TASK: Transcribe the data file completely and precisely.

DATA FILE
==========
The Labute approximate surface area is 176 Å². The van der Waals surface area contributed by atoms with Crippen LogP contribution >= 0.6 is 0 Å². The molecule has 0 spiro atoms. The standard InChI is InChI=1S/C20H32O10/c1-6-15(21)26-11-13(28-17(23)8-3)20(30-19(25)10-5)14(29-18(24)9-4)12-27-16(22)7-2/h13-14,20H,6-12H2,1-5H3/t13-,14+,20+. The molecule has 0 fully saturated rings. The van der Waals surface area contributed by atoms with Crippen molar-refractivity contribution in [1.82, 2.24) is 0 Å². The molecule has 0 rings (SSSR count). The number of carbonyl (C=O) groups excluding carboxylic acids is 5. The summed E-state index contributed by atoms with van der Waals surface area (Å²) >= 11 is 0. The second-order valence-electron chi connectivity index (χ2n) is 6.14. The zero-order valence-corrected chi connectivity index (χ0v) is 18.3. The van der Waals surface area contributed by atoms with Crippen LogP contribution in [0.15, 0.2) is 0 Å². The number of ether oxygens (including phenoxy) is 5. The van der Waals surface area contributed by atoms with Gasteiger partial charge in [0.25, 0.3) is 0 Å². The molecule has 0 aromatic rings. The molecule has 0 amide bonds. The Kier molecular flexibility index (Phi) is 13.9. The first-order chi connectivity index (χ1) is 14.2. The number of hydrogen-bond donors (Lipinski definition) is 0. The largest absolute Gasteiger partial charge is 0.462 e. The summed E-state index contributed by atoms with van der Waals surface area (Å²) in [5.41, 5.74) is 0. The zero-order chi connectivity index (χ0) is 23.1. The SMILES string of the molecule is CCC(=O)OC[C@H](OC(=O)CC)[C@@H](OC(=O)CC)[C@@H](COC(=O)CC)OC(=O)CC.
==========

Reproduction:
The Labute approximate surface area is 176 Å². The van der Waals surface area contributed by atoms with Crippen LogP contribution >= 0.6 is 0 Å². The molecule has 0 spiro atoms. The standard InChI is InChI=1S/C20H32O10/c1-6-15(21)26-11-13(28-17(23)8-3)20(30-19(25)10-5)14(29-18(24)9-4)12-27-16(22)7-2/h13-14,20H,6-12H2,1-5H3/t13-,14+,20+. The molecule has 0 fully saturated rings. The van der Waals surface area contributed by atoms with Crippen molar-refractivity contribution in [1.82, 2.24) is 0 Å². The molecule has 0 rings (SSSR count). The number of carbonyl (C=O) groups excluding carboxylic acids is 5. The summed E-state index contributed by atoms with van der Waals surface area (Å²) >= 11 is 0. The second-order valence-electron chi connectivity index (χ2n) is 6.14. The zero-order valence-corrected chi connectivity index (χ0v) is 18.3. The van der Waals surface area contributed by atoms with Crippen LogP contribution in [0.15, 0.2) is 0 Å². The number of ether oxygens (including phenoxy) is 5. The van der Waals surface area contributed by atoms with Gasteiger partial charge in [0.25, 0.3) is 0 Å². The molecule has 0 aromatic rings. The molecule has 0 amide bonds. The Kier molecular flexibility index (Phi) is 13.9. The first-order chi connectivity index (χ1) is 14.2. The number of hydrogen-bond donors (Lipinski definition) is 0. The largest absolute Gasteiger partial charge is 0.462 e. The summed E-state index contributed by atoms with van der Waals surface area (Å²) in [5.41, 5.74) is 0. The zero-order chi connectivity index (χ0) is 23.1. The SMILES string of the molecule is CCC(=O)OC[C@H](OC(=O)CC)[C@@H](OC(=O)CC)[C@@H](COC(=O)CC)OC(=O)CC.